The Role of Investors & Industry in Supporting Innovators: Pasteuria Bioscience

With agriculture emerging as an asset class of great interest to investors across the board, we can look to identify success stories within this space to understand not only exit strategies but also the impact of investment and the financial fruitfulness of the sector. Pasteuria Bioscience, a 2012 Ag Innovation Showcase presenter commercializing new biological pesticides, was recently acquired by Syngenta for $86 million with up to $27 million in additional deferred payments. We talked to Kelly Smith, CTO, to find out more about the company’s journey from start-up to acquisition. Founded in 2003 in University of Florida’s Sid Martin Biotechnology Incubator, Pasteuria develops biological pesticides for controlling nematodes in crops. Causing over $100 billion annually in worldwide crop damage, nematodes are agriculture’s largest unmet pest control need. Currently, conventional treatments are either too expensive, or too toxic to use, even when farmers are aware of a problem. In contrast, Pasteuria is commercializing solutions that use naturally occurring bacteria for a safer control mechanism of nematode damage in crops.

Following their seed funding in 2003, Pasteuria raised a Series A round in 2004. “The series A infusion allowed us to keep operating, and purchase equipment for the lab to test our ideas on how to scale up the fermentation process,” Kelly said about the role of investment in advancing the company’s technological breakthrough. She also attests that the advice and counsel of one of the angel investor’s was absolutely critical to educating the Pasteuria team on the business strategy in this market.

Having the expertise of an angel investor was key when Pasteuria negotiated term sheets for their Series B funding round in 2007. While fundraising, the company simultaneously focused on refining their technology and scaling up their production process to be able to deploy the product on a commercial scale.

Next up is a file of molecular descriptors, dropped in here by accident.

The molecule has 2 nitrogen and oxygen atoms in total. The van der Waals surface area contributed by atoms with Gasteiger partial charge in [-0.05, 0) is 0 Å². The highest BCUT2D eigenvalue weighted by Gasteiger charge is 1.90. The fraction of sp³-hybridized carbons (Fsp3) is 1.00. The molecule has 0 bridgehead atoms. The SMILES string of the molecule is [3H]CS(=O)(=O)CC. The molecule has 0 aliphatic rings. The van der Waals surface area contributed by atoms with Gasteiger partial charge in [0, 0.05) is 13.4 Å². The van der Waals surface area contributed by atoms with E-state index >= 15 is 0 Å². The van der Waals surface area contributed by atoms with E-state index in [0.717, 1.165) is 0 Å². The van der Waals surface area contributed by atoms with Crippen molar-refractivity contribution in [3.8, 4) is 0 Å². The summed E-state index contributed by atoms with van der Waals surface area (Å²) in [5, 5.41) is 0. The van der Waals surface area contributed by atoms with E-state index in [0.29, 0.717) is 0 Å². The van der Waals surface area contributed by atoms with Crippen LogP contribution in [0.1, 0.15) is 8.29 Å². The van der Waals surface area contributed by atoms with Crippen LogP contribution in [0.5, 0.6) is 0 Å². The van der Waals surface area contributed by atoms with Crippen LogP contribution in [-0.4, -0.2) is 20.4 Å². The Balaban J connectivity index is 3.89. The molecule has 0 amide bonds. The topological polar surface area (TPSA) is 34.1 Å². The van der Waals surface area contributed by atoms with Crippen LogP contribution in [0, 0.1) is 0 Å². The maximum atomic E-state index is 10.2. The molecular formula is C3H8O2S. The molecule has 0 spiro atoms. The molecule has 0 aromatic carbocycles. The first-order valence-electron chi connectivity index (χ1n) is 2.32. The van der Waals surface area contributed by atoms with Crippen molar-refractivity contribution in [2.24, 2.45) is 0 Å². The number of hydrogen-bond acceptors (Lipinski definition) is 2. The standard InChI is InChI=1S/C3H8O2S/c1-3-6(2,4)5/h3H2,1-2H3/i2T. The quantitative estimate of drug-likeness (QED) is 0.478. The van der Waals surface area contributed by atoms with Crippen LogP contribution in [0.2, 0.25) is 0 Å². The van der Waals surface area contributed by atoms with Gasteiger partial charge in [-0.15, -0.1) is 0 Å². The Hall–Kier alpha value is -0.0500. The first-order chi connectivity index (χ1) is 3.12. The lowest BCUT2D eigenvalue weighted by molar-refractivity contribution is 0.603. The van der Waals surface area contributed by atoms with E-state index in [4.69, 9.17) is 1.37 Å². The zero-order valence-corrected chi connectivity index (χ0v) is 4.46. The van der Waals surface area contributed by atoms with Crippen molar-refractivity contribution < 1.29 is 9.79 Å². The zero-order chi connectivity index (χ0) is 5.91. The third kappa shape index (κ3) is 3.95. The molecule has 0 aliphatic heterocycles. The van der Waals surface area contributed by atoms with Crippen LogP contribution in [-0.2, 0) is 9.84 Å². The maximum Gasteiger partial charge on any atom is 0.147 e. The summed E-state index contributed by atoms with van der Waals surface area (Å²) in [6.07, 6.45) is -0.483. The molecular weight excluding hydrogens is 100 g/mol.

FieldThis scale up initiated the launch of their first commercial product in 2010 to control nematode damage for turf grass in golf courses. Though this product is no longer on the market, Kelly counted it as a significant milestone in the company’s growth, as this was the first time a product using this type of bacteria was registered as a pesticide. This was critical to lay the foundation for the adoption of the core technology to different crops in the future and show the industry that the government would allow this product to be sold as a pesticide.

That same year, Pasteuria Bioscience presented its technology and business at the Ag Innovation Showcase – this would prove extremely valuable to the development and progression of the company. Kelly told us, “The Showcase was really informative in its content and there was definitely a lot of value in presenting. It had a good mix of people worth meeting, and the networking was great. As someone interested in a potential Series C round, I talked with a lot of Venture Capitalists that I could have pursued had we chosen to go that route.” Right after the Showcase, Pasteuria negotiated a joint development agreement with Syngenta. The collaboration was a testing relationship, where Syngenta had the exclusive rights to Pasteuria’s product for a certain period of time, and they provided the funding for larger scale field testing and scaling up the fermentation for the manufacturing process to meet commercial production needs.

With the relationship proving to be extremely beneficial to both parties, Pasteuria Bioscience was later acquired by Syngenta in 2012. The acquisition will allow Pasteuria to leverage this revolutionary, safe pesticide for nematode control in many more crops past their initial target market of soybeans, with downstream benefits for numerous more end users.

Pasteuria Bioscience is only one example of the many companies with disruptive technologies that can change conventional paradigms in agriculture, especially when supported and nurtured by large industry players and investors. With these influencers taking an increasing interest in AgTech as a viable means of getting involved in this space, success stories such as this one are critical to showcase returns on investments. We invite you to catch the Ag Innovation Showcase panel at the GAI AgTech Investment Summit to hear more on today’s brightest innovators in conversation with Ag financiers as they jointly seek to meet global needs and take agriculture to the next level of productivity and sustainability.